When I wander down the halls and see a colleague, I am always happy to have the chance to chat. Now to be fair, there are many days where I don’t feel like walking down the halls, so you may have to discount that a little bit.

The Chief bought some credibility by cracking a smile at the end. Still, the main picture is of a “collegial” Court within a divided polity. And this passage calls back to Judge Friendly. Whereas public discourse indulges in “slogans,” the justices hew to “reasoning”—just like Friendly did.

It would be easy to dismiss this episode. Maybe it’s just a couple of elites scratching each other’s backs. Maybe it’s beleaguered jurists desperate to burnish a court that affords them so much prestige. Or maybe it’s canny strategy, as each speaker tries to lobby for the other’s future votes.

Perhaps, but I think there is something deeper and more complex going on.  The justices maintain a kind of double consciousness about one another. They can know in their bones that their colleagues are wrong, wrong, wrong, and they pointedly say so in written opinions. But they may also know that their adversaries are worthy, competent people who are mostly trying to do their best. The Warhol opinions, in which two ideological allies faced off, provides another example.

That ability to both rebuke and respect—to “disagree agreeably,” as Justice O’Connor frequently put it—isn’t ultimately grounded in either reason or rhetoric. It’s more of an ethic or, perhaps, a sense of perspective. And it seems as critical to our legal culture as it is in short supply.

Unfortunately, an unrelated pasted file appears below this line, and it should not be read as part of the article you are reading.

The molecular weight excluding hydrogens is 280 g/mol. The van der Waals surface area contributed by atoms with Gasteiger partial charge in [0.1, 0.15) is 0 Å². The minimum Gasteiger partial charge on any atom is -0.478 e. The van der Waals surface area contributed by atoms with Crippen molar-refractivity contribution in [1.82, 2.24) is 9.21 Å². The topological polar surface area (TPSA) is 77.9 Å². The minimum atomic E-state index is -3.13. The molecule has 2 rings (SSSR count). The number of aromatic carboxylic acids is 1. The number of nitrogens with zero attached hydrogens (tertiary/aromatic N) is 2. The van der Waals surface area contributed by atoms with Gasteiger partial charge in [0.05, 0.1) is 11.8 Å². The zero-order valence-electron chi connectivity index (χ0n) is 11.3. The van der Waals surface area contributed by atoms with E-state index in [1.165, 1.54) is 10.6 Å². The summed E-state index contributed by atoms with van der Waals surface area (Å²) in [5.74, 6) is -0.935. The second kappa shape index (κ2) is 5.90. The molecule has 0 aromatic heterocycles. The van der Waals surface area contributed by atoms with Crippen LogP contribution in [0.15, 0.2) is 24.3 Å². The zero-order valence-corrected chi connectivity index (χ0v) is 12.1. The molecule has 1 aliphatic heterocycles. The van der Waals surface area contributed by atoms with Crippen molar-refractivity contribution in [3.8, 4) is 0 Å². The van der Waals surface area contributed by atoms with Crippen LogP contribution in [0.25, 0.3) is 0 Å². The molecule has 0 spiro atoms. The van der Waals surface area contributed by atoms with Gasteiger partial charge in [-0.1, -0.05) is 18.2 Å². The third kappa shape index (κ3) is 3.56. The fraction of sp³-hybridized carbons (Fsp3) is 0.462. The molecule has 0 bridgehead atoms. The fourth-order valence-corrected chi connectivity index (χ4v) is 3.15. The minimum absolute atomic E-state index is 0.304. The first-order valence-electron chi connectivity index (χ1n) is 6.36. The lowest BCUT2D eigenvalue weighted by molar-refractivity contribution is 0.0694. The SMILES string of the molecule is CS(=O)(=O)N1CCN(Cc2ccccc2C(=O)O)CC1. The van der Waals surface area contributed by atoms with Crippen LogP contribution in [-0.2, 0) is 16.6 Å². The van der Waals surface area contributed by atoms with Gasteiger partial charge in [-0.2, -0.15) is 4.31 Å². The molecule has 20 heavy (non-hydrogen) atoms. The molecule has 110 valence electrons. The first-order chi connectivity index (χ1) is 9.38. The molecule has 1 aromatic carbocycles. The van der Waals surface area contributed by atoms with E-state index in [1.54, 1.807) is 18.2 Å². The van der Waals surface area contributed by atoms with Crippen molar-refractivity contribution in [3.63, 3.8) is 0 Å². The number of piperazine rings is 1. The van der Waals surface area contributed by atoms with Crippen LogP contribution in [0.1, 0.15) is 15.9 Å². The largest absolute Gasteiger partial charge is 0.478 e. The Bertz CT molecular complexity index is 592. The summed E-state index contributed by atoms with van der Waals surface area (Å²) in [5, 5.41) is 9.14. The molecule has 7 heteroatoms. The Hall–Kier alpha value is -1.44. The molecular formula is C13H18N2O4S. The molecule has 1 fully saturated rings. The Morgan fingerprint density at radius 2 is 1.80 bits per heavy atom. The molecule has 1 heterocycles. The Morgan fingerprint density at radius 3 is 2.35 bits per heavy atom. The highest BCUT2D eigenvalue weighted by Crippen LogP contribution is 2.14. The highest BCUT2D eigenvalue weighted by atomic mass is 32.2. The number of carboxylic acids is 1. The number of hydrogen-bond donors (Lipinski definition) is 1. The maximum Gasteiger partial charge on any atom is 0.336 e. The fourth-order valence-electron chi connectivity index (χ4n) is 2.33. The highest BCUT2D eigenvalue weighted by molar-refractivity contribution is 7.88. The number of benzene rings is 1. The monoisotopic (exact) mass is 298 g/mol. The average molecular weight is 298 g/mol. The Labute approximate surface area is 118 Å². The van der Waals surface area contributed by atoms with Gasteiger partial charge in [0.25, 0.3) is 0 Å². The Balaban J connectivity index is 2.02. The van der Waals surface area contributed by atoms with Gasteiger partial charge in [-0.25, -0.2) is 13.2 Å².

*          *          *

If you’ve read this far and are interested in writing on these topics, please consider the preceding post's call for papers for a 2024 conference. 

Cross-posted from Re's Judicata.

Posted by Richard M. Re on May 30, 2023 at 09:00 AM | Permalink | Comments (0)

CFP: Judicial Rhetoric

Readers may be interested in the Call for Papers below:


CFP: Judicial Rhetoric: A Symposium

April 5, 2024

University of Virginia School of Law

In collaboration with Case Western Reserve University

Judicial writing is a genre in flux. While court opinions remain both potent and controversial, many judges explicitly write for lay audiences or to entertain specialists. The resulting documents are quoted by the press, invoked at confirmation hearings, and memed in social media. Judges have been praised or blamed for cracking jokes, sharing hoary vignettes, and reciting song lyrics. Commentators might be forgiven for missing an older approach to judicial writing, one marked by a more technical, even tedious style.

We believe that literary and legal inquiries intersect in the judicial opinion and its rhetoric. Different methodologies are relevant to this joint inquiry, ranging from qualitative historical research to statistical modeling to literary scholarship.

We invite paper proposals for a one-day conference on the topic of law and rhetoric, broadly understood. Consider an illustrative set of questions: